Bonacina: Ukraine has been silent for too long

I would like to build partnerships between Italian and Ukrainian cities and mobilize Italian universities to better understand Ukrainians and help secure their cultural assets, says KAI Riccardo Bonacina. The Italian was the organizer of the “March for Peace”, which was held in Kiev on July 11 at the initiative of the European Nonviolent Action Movement (MEAN).

Piotr Dziubak, (KAI Rome): How was the “March for Peace” in Kiev? Participation in such an event in Kiev is not part of everyday life.

Riccardo Bonacina: On Saint Benedict’s Day, in the Kiev City Hall, in the Hall of Columns, the Italian delegation, together with Ukrainian organizations, met with the city authorities, with Mayor Witalij Kliczko, with Deputy Mayor Maryna Khonda and with the Apostolic Nuncio in Ukraine, Archbishop Visvaldas kubokas. The mayor thanked us very much for this initiative and also emphasized that it was possible to organize it despite the lack of possibilities to guarantee the safety of the participants. You have made a proactive choice and as Europeans you have started to visit other Europeans, emphasized the mayor of Kiev.

It is important that our societies become close, that they learn to work together. That was the thrust of the invitation from the mayor of Kiev. Klitschko encouraged the people of Europe not to sit on the couch and just watch the war, but to be active, look for solutions to this war, including by demonstrating in front of Russian embassies.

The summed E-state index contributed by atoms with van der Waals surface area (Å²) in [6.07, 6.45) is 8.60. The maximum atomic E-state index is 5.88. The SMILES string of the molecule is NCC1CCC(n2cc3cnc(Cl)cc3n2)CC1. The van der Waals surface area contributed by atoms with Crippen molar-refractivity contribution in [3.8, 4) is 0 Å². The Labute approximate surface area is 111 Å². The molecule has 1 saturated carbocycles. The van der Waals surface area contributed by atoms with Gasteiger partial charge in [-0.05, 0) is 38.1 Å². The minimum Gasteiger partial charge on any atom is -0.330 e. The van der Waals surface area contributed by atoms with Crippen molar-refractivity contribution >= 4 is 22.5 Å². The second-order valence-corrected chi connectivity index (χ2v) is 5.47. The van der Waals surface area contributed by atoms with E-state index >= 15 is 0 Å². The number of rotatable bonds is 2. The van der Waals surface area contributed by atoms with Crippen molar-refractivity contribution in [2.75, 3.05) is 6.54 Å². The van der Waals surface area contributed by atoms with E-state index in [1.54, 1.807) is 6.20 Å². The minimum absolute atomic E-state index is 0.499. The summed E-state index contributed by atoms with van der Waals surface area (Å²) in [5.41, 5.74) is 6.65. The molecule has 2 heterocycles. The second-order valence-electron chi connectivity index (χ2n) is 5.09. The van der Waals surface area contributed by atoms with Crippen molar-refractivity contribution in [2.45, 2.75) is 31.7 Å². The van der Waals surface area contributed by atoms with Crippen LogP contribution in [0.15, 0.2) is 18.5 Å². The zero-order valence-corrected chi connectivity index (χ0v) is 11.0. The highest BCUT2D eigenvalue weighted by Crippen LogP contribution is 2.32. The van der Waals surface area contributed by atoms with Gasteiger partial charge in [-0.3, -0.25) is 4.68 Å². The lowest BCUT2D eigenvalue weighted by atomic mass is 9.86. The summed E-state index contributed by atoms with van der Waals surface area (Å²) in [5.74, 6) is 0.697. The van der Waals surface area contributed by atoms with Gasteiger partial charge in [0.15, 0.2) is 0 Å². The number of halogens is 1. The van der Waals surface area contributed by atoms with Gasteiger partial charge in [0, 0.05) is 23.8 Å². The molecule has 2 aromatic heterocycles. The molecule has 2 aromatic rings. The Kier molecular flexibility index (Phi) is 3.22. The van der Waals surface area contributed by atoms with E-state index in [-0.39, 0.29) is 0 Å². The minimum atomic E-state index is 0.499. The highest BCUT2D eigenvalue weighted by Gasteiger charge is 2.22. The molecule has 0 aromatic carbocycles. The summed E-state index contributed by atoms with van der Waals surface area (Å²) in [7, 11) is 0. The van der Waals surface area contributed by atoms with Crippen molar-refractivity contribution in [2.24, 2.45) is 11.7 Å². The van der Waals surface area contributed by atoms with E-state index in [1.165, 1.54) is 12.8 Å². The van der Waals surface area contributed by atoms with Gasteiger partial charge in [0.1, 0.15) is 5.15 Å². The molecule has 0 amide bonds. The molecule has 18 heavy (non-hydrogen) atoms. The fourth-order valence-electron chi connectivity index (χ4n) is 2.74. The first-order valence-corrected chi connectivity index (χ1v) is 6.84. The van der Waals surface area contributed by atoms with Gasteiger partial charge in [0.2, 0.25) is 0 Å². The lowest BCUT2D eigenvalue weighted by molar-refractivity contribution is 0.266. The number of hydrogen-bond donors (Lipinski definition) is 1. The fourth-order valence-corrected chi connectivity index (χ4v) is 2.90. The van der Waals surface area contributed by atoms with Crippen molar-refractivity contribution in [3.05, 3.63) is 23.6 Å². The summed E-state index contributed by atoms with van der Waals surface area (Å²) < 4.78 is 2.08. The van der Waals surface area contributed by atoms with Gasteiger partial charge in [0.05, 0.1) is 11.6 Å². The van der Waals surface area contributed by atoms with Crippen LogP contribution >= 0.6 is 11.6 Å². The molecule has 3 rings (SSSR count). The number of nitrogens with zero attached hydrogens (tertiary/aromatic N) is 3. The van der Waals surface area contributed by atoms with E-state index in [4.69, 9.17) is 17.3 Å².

The mayor of Kiev encouraged the establishment of cooperation between different institutions in Ukraine and Italy. The result of this encouragement is a letter from Witalij Kliczka to the Association of Italian Cities. I trust that partnerships between Italian and Ukrainian cities will be supported. The Apostolic Nuncio in Ukraine said to us: you call yourself the “European nonviolent movement”. Nonviolent action is also my way of acting, it is the method of the nuncio as a preacher and as a diplomat. Do not be afraid, continue with your project. Don’t be afraid of falling.
The nuncio pointed out that if you do something, you must be able to face problems. You have to start with more creativity and perseverance every time.

The nuncio also mentioned that the choice of the date of the March of Peace, July 11, is clearly not coincidental, as it is the day when we see St. Benedict, one of the patrons of Europe. He pointed out that the initiative awakens the spirit of unity in at least three aspects: a united and solidarity-based Europe, of which Ukraine is also a part, peace-building and prayer to God to grant us reconciliation and peace. I will not hide that the words of the nuncio gave us encouragement and courage.

Subsequently, representatives of Ukrainian associations, youth movements and representatives of museums took the floor, who are struggling with enormous problems with the conservation of works of art. In the afternoon, the National Museum of Ukrainian History, now inaccessible, was specially opened, where the Italo-Ukrainian working groups could continue their conversations. An important topic that we talked about a lot was how we can provide psychological help to children to help them recover from the trauma. That is why we develop structured help for them. Now that we are returning to Italy by bus, we are completing the editing of the documents that we will send to Ukraine. They should become a kind of compass for further joint activities.

KAI: Did you manage an episode together?

– We have decided not to fly to Krakow by plane and then continue to Kiev by train. We wanted our trip to Kiev to be a little tiring, a little difficult. We opted for the bus and a very long journey. In Kiev, for security reasons, we walked from our hotel to City Hall, where practically our entire event took place. There is war in Ukraine, so we literally couldn’t make a demonstration.